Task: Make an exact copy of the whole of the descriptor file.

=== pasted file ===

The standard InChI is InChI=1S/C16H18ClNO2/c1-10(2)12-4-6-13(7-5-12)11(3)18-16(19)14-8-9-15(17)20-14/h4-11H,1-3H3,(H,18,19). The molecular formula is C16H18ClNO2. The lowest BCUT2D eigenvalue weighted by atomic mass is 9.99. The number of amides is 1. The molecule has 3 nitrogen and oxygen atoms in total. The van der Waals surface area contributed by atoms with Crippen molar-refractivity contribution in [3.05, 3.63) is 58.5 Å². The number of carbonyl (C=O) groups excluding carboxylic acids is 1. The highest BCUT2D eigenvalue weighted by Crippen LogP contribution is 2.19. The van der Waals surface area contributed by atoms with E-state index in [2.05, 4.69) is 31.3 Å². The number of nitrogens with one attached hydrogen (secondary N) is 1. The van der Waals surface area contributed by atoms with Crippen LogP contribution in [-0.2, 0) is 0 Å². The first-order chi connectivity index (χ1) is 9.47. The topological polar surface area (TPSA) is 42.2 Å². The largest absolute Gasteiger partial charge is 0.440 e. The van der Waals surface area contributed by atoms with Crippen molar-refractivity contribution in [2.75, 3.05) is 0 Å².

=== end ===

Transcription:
The standard InChI is InChI=1S/C16H18ClNO2/c1-10(2)12-4-6-13(7-5-12)11(3)18-16(19)14-8-9-15(17)20-14/h4-11H,1-3H3,(H,18,19). The molecular formula is C16H18ClNO2. The lowest BCUT2D eigenvalue weighted by atomic mass is 9.99. The number of amides is 1. The molecule has 3 nitrogen and oxygen atoms in total. The van der Waals surface area contributed by atoms with Crippen molar-refractivity contribution in [3.05, 3.63) is 58.5 Å². The number of carbonyl (C=O) groups excluding carboxylic acids is 1. The highest BCUT2D eigenvalue weighted by Crippen LogP contribution is 2.19. The van der Waals surface area contributed by atoms with E-state index in [2.05, 4.69) is 31.3 Å². The number of nitrogens with one attached hydrogen (secondary N) is 1. The van der Waals surface area contributed by atoms with Crippen LogP contribution in [-0.2, 0) is 0 Å². The first-order chi connectivity index (χ1) is 9.47. The topological polar surface area (TPSA) is 42.2 Å². The largest absolute Gasteiger partial charge is 0.440 e. The van der Waals surface area contributed by atoms with Crippen molar-refractivity contribution in [2.75, 3.05) is 0 Å².